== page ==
Erin Wilson – Four Poems
The Book of God
You will recognize my form.
I have a head, two arms, two legs (although this might vary),
a beating body, mostly animal, somewhat plant,
full of shadows,
passed over by shifting bars of light.
I am you.
I did not ask to be here.
I kiss this
Knowing what I know now,
I know I know nothing.
I can not help but lean.
Am I crippled,
or is this my strength?
There are uncountable vast fields,
one for each of us.
If you scrubbed the black rises of the word alone
in an old tin tub
with a wire brush and a bar of lye,
we are as alone as alone can be.
From my field to your field
My crickets sing
with your crickets.
Their singing is as natural as grass growing,
or light being,
or darkness consuming all.
And yet it awakens a nebula
concealed and looming unnamed within me
behind my dense brain
like a parent watching me from behind a thicket.
I watch it,
this dark nebula.
It, I sense,
is watching me.
Creatures crouch the field,
ripping evil into the world
with teeth as real as pennies.
Small miraculous acts of creation unfold
and clean my dirty feet
like violets pushing their bruised faces upwards
or babies being born and suckling teats.
Time ticks its treacherous paradox.
I, myself, project through the flute of being
like a small and bruised violet.
I grow upwards into
I don’t know what.
I fall back towards the soil.
The crickets sing me
past the next horizon.
This book goes on forever.
I do not.
There is not enough paper or ink,
there is plenty for the dark insects
I Talk So Much
I talk so much I need additional ears to hear.
I need an extra mouth, aside from my talking mouth, by which to say, shh, so that those additional ears may hear.
And with that extra mouth saying, shh, I will need additional-additional ears to hear.
And ears on top of those.
And more mouths soothing to silence beside all of the talking ones.
So that what I need is the Whole world.
And what I need is to be All of mankind.
And what I need is All time.
Hands Remember Best
Beneath lamps, from
arm caps to stumps to
castors, weighted into the decks of
eight-way hand-tied spring coils,
the girls have slubbed their
voluptuous flubber into
every contour of
living room furniture, making
right full use of
the room’s namesake,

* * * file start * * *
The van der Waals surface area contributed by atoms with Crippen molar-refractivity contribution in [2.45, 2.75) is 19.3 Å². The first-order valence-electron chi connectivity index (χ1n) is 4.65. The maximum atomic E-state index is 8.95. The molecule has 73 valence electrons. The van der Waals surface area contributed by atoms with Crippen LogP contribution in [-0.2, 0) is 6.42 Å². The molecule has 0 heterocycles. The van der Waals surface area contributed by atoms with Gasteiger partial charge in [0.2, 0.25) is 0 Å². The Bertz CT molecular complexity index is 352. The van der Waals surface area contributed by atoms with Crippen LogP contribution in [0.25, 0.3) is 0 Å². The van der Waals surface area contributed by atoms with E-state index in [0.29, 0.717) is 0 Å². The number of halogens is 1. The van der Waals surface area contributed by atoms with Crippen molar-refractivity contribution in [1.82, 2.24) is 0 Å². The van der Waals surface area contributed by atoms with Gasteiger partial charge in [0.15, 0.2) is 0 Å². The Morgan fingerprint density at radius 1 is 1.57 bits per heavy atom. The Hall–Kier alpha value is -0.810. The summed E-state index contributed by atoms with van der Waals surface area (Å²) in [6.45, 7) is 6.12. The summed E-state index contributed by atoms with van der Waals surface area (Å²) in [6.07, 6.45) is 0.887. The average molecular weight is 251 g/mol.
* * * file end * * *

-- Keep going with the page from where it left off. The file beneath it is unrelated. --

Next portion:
and buried their
Rubens forms beneath
a cavalcade of
Klimt coloured quilts.
And while they make their
cherub puckers and
Cupid snores, I
snap a few candid pictures.
Later, boy do I get it!
“Not while I’m sleeping!”
but when she’s awake
she’ll not pose.
“Why do you have to take
she neighs, stomps, then
So I say, “Because daughter,
memory lives most vividly
in a red velvet pocket.”
Driving home from work, you turn off the literal
and metaphorical air waves of racism, sexism,
us and themism, and political percussionism,
blocking out the personal attacks
and all the kinds of badgerings and bludgeonings
that go on between human tankards.
You notice off to the side of the road
in the dim light, almost dark,
an enclave of cattle,
their necks stretched long and low,
the snow having burned itself away
in an earth-toned penumbra
surrounding them all.
Author’s Statement on Beauty
Perhaps it’s easiest to say this — There are stones, bricks, metal and mountains. There is the great volume of space around these things. And there is how light shines down upon these things, warming them, making even the hardest surfaces shimmer.
And there is darkness too. Total. Which takes these things into herself in a supreme act of nullification.
And then there’s morning again.
There is us, the strangers, standing on that stranger bridge, reaching to touch the stones, the bricks, the metal, the mountains, yearning to pull the strands of what’s shimmering over ourselves to make ourselves, for a time, more substantial.
We expend a good deal of our energy trying to stay away from the darkness, not trusting well enough in rebirth.
In the meantime — Beauty is the most valuable disruption in non-being, that only we perceive.
Erin Wilson has contributed poems to San Pedro River Review, Up the Staircase Quarterly, New Madrid, Tipton Poetry Journal, and Mobius, The Journal of Social Change, among others. She lives in a small town in northern Ontario. More at: https://erinwilsonmiscellanyandpoems.blogspot.ca/